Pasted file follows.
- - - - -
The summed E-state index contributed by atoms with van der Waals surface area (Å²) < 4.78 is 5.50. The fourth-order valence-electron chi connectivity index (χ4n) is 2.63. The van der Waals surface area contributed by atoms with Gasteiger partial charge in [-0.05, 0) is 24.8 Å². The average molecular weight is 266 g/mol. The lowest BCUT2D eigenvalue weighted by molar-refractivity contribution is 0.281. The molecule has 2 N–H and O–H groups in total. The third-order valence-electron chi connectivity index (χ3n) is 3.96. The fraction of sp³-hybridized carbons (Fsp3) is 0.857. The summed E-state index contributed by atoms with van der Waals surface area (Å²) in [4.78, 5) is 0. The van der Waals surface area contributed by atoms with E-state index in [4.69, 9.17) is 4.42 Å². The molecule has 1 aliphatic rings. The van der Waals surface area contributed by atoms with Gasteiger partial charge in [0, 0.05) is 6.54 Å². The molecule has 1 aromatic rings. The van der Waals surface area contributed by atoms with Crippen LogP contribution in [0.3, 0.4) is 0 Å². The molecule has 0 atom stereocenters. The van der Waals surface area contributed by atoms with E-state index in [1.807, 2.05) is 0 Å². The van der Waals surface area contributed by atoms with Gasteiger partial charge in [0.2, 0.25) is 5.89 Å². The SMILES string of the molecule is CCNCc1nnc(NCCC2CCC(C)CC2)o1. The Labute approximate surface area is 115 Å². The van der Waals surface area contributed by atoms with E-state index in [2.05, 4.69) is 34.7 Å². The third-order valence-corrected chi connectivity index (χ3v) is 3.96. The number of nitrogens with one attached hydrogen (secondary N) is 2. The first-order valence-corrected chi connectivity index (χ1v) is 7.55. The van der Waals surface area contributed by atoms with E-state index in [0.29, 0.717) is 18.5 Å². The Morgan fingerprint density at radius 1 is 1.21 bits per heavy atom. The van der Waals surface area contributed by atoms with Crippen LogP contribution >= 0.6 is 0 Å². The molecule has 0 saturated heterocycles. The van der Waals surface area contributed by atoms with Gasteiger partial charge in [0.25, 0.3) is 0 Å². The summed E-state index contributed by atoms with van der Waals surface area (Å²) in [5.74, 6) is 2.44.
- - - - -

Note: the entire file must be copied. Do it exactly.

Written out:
The summed E-state index contributed by atoms with van der Waals surface area (Å²) < 4.78 is 5.50. The fourth-order valence-electron chi connectivity index (χ4n) is 2.63. The van der Waals surface area contributed by atoms with Gasteiger partial charge in [-0.05, 0) is 24.8 Å². The average molecular weight is 266 g/mol. The lowest BCUT2D eigenvalue weighted by molar-refractivity contribution is 0.281. The molecule has 2 N–H and O–H groups in total. The third-order valence-electron chi connectivity index (χ3n) is 3.96. The fraction of sp³-hybridized carbons (Fsp3) is 0.857. The summed E-state index contributed by atoms with van der Waals surface area (Å²) in [4.78, 5) is 0. The van der Waals surface area contributed by atoms with E-state index in [4.69, 9.17) is 4.42 Å². The molecule has 1 aliphatic rings. The van der Waals surface area contributed by atoms with Gasteiger partial charge in [0, 0.05) is 6.54 Å². The molecule has 1 aromatic rings. The van der Waals surface area contributed by atoms with Crippen LogP contribution in [0.3, 0.4) is 0 Å². The molecule has 0 atom stereocenters. The van der Waals surface area contributed by atoms with E-state index in [1.807, 2.05) is 0 Å². The van der Waals surface area contributed by atoms with Gasteiger partial charge in [0.2, 0.25) is 5.89 Å². The SMILES string of the molecule is CCNCc1nnc(NCCC2CCC(C)CC2)o1. The Labute approximate surface area is 115 Å². The van der Waals surface area contributed by atoms with E-state index in [2.05, 4.69) is 34.7 Å². The third-order valence-corrected chi connectivity index (χ3v) is 3.96. The number of nitrogens with one attached hydrogen (secondary N) is 2. The first-order valence-corrected chi connectivity index (χ1v) is 7.55. The van der Waals surface area contributed by atoms with E-state index in [0.29, 0.717) is 18.5 Å². The Morgan fingerprint density at radius 1 is 1.21 bits per heavy atom. The van der Waals surface area contributed by atoms with Crippen LogP contribution >= 0.6 is 0 Å². The molecule has 0 saturated heterocycles. The van der Waals surface area contributed by atoms with Gasteiger partial charge in [0.25, 0.3) is 0 Å². The summed E-state index contributed by atoms with van der Waals surface area (Å²) in [5.74, 6) is 2.44.